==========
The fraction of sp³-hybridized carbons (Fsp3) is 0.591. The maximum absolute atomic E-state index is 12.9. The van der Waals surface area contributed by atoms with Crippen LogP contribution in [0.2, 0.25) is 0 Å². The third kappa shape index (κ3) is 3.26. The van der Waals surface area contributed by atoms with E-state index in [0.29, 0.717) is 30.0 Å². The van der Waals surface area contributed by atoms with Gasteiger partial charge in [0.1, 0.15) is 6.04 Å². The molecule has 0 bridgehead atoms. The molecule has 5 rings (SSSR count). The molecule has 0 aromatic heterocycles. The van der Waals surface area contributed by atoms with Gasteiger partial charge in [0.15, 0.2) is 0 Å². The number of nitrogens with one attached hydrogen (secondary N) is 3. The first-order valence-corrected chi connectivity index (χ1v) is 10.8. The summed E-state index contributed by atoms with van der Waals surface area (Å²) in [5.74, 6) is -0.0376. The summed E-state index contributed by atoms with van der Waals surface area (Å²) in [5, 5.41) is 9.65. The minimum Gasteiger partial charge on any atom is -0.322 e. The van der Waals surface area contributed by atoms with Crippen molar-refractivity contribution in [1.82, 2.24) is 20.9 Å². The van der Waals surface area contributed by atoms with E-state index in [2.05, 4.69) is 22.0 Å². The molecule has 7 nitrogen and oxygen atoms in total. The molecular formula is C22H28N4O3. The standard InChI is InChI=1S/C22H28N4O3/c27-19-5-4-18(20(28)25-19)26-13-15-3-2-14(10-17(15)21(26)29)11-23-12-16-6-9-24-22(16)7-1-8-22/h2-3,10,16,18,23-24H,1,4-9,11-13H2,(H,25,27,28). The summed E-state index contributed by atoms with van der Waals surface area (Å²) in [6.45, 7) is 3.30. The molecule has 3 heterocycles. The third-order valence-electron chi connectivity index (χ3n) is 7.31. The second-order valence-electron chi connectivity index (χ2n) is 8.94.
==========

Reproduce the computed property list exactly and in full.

The fraction of sp³-hybridized carbons (Fsp3) is 0.591. The maximum absolute atomic E-state index is 12.9. The van der Waals surface area contributed by atoms with Crippen LogP contribution in [0.2, 0.25) is 0 Å². The third kappa shape index (κ3) is 3.26. The van der Waals surface area contributed by atoms with E-state index in [0.29, 0.717) is 30.0 Å². The van der Waals surface area contributed by atoms with Gasteiger partial charge in [0.1, 0.15) is 6.04 Å². The molecule has 0 bridgehead atoms. The molecule has 5 rings (SSSR count). The molecule has 0 aromatic heterocycles. The van der Waals surface area contributed by atoms with Gasteiger partial charge in [0.15, 0.2) is 0 Å². The number of nitrogens with one attached hydrogen (secondary N) is 3. The first-order valence-corrected chi connectivity index (χ1v) is 10.8. The summed E-state index contributed by atoms with van der Waals surface area (Å²) in [5.74, 6) is -0.0376. The summed E-state index contributed by atoms with van der Waals surface area (Å²) in [5, 5.41) is 9.65. The minimum Gasteiger partial charge on any atom is -0.322 e. The van der Waals surface area contributed by atoms with Crippen molar-refractivity contribution in [1.82, 2.24) is 20.9 Å². The van der Waals surface area contributed by atoms with E-state index in [2.05, 4.69) is 22.0 Å². The molecule has 7 nitrogen and oxygen atoms in total. The molecular formula is C22H28N4O3. The standard InChI is InChI=1S/C22H28N4O3/c27-19-5-4-18(20(28)25-19)26-13-15-3-2-14(10-17(15)21(26)29)11-23-12-16-6-9-24-22(16)7-1-8-22/h2-3,10,16,18,23-24H,1,4-9,11-13H2,(H,25,27,28). The summed E-state index contributed by atoms with van der Waals surface area (Å²) in [6.45, 7) is 3.30. The molecule has 3 heterocycles. The third-order valence-electron chi connectivity index (χ3n) is 7.31. The second-order valence-electron chi connectivity index (χ2n) is 8.94.